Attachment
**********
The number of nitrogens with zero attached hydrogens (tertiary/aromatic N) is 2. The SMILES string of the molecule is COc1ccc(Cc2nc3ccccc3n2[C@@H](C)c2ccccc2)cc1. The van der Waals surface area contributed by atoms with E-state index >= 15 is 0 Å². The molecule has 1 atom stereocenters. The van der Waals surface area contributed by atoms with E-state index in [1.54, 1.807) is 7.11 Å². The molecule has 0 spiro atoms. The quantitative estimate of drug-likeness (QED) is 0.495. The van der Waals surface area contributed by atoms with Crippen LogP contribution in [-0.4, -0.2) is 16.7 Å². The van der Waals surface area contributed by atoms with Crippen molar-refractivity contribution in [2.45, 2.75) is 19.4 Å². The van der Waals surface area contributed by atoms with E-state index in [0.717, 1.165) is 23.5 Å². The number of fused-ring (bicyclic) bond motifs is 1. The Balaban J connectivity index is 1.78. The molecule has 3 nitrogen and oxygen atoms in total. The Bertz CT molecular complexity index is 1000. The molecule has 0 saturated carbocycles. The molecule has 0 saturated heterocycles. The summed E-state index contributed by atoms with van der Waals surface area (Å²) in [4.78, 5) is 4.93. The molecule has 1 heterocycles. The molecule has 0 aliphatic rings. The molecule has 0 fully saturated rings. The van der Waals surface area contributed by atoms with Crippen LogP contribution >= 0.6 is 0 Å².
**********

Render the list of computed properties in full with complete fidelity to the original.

The number of nitrogens with zero attached hydrogens (tertiary/aromatic N) is 2. The SMILES string of the molecule is COc1ccc(Cc2nc3ccccc3n2[C@@H](C)c2ccccc2)cc1. The van der Waals surface area contributed by atoms with E-state index >= 15 is 0 Å². The molecule has 1 atom stereocenters. The van der Waals surface area contributed by atoms with E-state index in [1.54, 1.807) is 7.11 Å². The molecule has 0 spiro atoms. The quantitative estimate of drug-likeness (QED) is 0.495. The van der Waals surface area contributed by atoms with Crippen LogP contribution in [-0.4, -0.2) is 16.7 Å². The van der Waals surface area contributed by atoms with Crippen molar-refractivity contribution in [2.45, 2.75) is 19.4 Å². The van der Waals surface area contributed by atoms with E-state index in [0.717, 1.165) is 23.5 Å². The number of fused-ring (bicyclic) bond motifs is 1. The Balaban J connectivity index is 1.78. The molecule has 3 nitrogen and oxygen atoms in total. The Bertz CT molecular complexity index is 1000. The molecule has 0 saturated carbocycles. The molecule has 0 saturated heterocycles. The summed E-state index contributed by atoms with van der Waals surface area (Å²) in [4.78, 5) is 4.93. The molecule has 1 heterocycles. The molecule has 0 aliphatic rings. The molecule has 0 fully saturated rings. The van der Waals surface area contributed by atoms with Crippen LogP contribution >= 0.6 is 0 Å².